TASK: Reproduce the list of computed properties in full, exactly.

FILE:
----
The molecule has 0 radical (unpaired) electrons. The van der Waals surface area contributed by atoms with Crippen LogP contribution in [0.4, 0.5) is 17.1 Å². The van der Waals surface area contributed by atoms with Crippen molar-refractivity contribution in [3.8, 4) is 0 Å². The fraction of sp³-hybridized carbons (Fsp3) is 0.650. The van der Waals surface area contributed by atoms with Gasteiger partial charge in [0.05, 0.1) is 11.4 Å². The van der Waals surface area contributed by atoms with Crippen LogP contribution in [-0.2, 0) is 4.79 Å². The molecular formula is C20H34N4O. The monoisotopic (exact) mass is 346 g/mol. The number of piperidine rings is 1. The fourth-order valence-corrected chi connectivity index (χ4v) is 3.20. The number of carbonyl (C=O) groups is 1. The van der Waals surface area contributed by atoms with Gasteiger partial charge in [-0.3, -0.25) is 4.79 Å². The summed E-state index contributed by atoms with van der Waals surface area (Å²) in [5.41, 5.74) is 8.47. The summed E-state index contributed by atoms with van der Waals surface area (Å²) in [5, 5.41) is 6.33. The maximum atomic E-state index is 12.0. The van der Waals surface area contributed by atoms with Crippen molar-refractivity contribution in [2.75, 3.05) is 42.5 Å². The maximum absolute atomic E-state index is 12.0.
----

The molecule has 0 radical (unpaired) electrons. The van der Waals surface area contributed by atoms with Crippen LogP contribution in [0.4, 0.5) is 17.1 Å². The van der Waals surface area contributed by atoms with Crippen molar-refractivity contribution in [3.8, 4) is 0 Å². The fraction of sp³-hybridized carbons (Fsp3) is 0.650. The van der Waals surface area contributed by atoms with Gasteiger partial charge in [0.05, 0.1) is 11.4 Å². The van der Waals surface area contributed by atoms with Crippen LogP contribution in [-0.2, 0) is 4.79 Å². The molecular formula is C20H34N4O. The monoisotopic (exact) mass is 346 g/mol. The number of piperidine rings is 1. The fourth-order valence-corrected chi connectivity index (χ4v) is 3.20. The number of carbonyl (C=O) groups is 1. The van der Waals surface area contributed by atoms with Gasteiger partial charge in [-0.3, -0.25) is 4.79 Å². The summed E-state index contributed by atoms with van der Waals surface area (Å²) in [5.41, 5.74) is 8.47. The summed E-state index contributed by atoms with van der Waals surface area (Å²) in [5, 5.41) is 6.33. The maximum atomic E-state index is 12.0. The van der Waals surface area contributed by atoms with Crippen molar-refractivity contribution in [2.75, 3.05) is 42.5 Å². The maximum absolute atomic E-state index is 12.0.